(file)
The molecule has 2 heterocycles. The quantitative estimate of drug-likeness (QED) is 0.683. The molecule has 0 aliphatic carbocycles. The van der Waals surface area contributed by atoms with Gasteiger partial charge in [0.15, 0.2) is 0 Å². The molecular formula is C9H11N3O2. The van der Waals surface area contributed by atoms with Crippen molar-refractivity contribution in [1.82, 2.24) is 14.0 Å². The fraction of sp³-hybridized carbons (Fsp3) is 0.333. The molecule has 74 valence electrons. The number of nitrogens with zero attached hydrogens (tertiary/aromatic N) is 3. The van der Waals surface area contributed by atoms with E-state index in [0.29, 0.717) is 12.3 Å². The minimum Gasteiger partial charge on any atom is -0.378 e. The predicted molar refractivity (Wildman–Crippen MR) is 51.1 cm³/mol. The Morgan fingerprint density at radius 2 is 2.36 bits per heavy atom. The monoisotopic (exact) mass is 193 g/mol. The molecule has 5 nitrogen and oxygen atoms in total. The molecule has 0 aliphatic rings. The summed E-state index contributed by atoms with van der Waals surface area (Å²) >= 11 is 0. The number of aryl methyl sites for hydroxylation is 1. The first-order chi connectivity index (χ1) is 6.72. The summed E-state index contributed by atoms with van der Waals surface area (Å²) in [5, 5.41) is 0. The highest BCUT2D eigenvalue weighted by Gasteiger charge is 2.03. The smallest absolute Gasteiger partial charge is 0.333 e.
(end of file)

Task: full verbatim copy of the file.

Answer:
The molecule has 2 heterocycles. The quantitative estimate of drug-likeness (QED) is 0.683. The molecule has 0 aliphatic carbocycles. The van der Waals surface area contributed by atoms with Gasteiger partial charge in [0.15, 0.2) is 0 Å². The molecular formula is C9H11N3O2. The van der Waals surface area contributed by atoms with Crippen molar-refractivity contribution in [1.82, 2.24) is 14.0 Å². The fraction of sp³-hybridized carbons (Fsp3) is 0.333. The molecule has 74 valence electrons. The number of nitrogens with zero attached hydrogens (tertiary/aromatic N) is 3. The van der Waals surface area contributed by atoms with E-state index in [0.29, 0.717) is 12.3 Å². The minimum Gasteiger partial charge on any atom is -0.378 e. The predicted molar refractivity (Wildman–Crippen MR) is 51.1 cm³/mol. The Morgan fingerprint density at radius 2 is 2.36 bits per heavy atom. The monoisotopic (exact) mass is 193 g/mol. The molecule has 5 nitrogen and oxygen atoms in total. The molecule has 0 aliphatic rings. The summed E-state index contributed by atoms with van der Waals surface area (Å²) >= 11 is 0. The number of aryl methyl sites for hydroxylation is 1. The first-order chi connectivity index (χ1) is 6.72. The summed E-state index contributed by atoms with van der Waals surface area (Å²) in [5, 5.41) is 0. The highest BCUT2D eigenvalue weighted by Gasteiger charge is 2.03. The smallest absolute Gasteiger partial charge is 0.333 e.